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Hands-on Workshop ECDP2022 in Berlin

At the European Congress on Digital Pathology 2022, we held a 90-minute workshop as a hands-on introduction to computational pathology both for pathologists and computer scientists. Participants were able choose between three tracks, where they worked in small groups to analyze histological images interactively, using scripted image processing or AI techniques. The workshop material is available via this page.

Whole-Slide Image Analysis with QuPath

In the tutorial “WSI Analysis with QuPath”‚ we explore the open source software QuPath, a free to use platform, which provides tools for analysis of scanned histopathological slides, so-called whole slide images (WSIs). You will learn: (1) How to install QuPath and use it for viewing and annotating a WSI. (2) How to train the AI-based classification algorithm, which is provided by QuPath, so that this algorithm can find tumor and non-tumor areas on a WSI. (3) How to use QuPath to determine the Ki-67 index, a well-known method for assessment of cancer cell proliferation in various tumors. Neither programming skills nor pathology knowledge are needed to participate in this tutorial.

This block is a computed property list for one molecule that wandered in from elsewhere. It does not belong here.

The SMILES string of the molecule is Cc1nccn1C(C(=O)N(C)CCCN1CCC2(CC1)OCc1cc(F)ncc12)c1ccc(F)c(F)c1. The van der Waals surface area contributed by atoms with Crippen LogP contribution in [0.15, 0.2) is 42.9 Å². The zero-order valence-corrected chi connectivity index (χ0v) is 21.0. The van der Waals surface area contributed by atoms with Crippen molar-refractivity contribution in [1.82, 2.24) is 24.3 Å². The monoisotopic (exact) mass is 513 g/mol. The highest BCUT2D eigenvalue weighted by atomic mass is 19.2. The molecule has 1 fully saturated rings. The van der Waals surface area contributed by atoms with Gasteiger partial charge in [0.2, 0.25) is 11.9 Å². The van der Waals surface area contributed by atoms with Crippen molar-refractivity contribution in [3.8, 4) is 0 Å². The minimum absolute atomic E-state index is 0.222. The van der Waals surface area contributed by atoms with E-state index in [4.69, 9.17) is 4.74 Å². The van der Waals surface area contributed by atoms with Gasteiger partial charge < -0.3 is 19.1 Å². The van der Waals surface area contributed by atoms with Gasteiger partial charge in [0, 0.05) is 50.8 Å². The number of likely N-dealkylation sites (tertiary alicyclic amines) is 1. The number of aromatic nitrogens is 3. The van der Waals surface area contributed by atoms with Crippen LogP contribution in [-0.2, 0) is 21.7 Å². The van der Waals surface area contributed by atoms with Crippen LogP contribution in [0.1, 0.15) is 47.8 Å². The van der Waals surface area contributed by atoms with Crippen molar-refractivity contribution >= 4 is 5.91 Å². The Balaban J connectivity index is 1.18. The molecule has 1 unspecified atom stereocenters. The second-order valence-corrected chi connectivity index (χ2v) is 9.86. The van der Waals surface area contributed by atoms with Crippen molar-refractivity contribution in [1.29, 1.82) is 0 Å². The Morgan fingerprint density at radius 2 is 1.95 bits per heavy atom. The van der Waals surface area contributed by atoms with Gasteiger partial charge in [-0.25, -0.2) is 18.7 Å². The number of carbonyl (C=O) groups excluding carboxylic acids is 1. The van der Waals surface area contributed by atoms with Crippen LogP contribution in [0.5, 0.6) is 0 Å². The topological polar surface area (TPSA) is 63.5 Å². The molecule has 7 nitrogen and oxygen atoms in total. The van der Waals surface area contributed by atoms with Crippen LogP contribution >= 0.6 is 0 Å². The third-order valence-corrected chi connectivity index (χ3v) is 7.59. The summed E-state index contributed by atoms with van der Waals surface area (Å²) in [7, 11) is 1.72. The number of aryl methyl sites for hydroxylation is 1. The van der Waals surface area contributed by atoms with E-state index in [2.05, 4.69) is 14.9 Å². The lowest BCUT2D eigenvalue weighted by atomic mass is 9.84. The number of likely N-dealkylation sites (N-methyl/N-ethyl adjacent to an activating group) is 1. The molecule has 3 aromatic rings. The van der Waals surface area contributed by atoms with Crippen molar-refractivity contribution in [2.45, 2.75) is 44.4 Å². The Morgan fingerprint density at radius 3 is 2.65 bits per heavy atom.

Mitosis Detection using Image Processing Techniques in Python

In “Mitosis Detection using Image Processing Techniques in Python,” we gain a fundamental understanding of basic image processing techniques using mitosis detection in PHH3 slides as an example. We will cover the following topics:

  • Digital image representation

  • Basic operations (color deconvolution, thresholding, morphological operators, and segmentation)

  • Extraction of geometrical and statistical features

  • Classification of mitosis candidates

Python knowledge is useful but not mandatory, as the concepts of image processing are the main focus.

Histology Toy Example on Machine Learning

In the tutorial “Histology Toy Example Machine Learning,” we teach a computer to distinguish between tissue images of two classes. You set up a simple machine learning pipeline consisting of learning, applying, and displaying the results. You learn to interpret the results, the relationship of model complexity and training data as well as the importance of testing to detect some pitfalls of binary classifiers. You will need to read (and maybe modify) a few lines of Python code.


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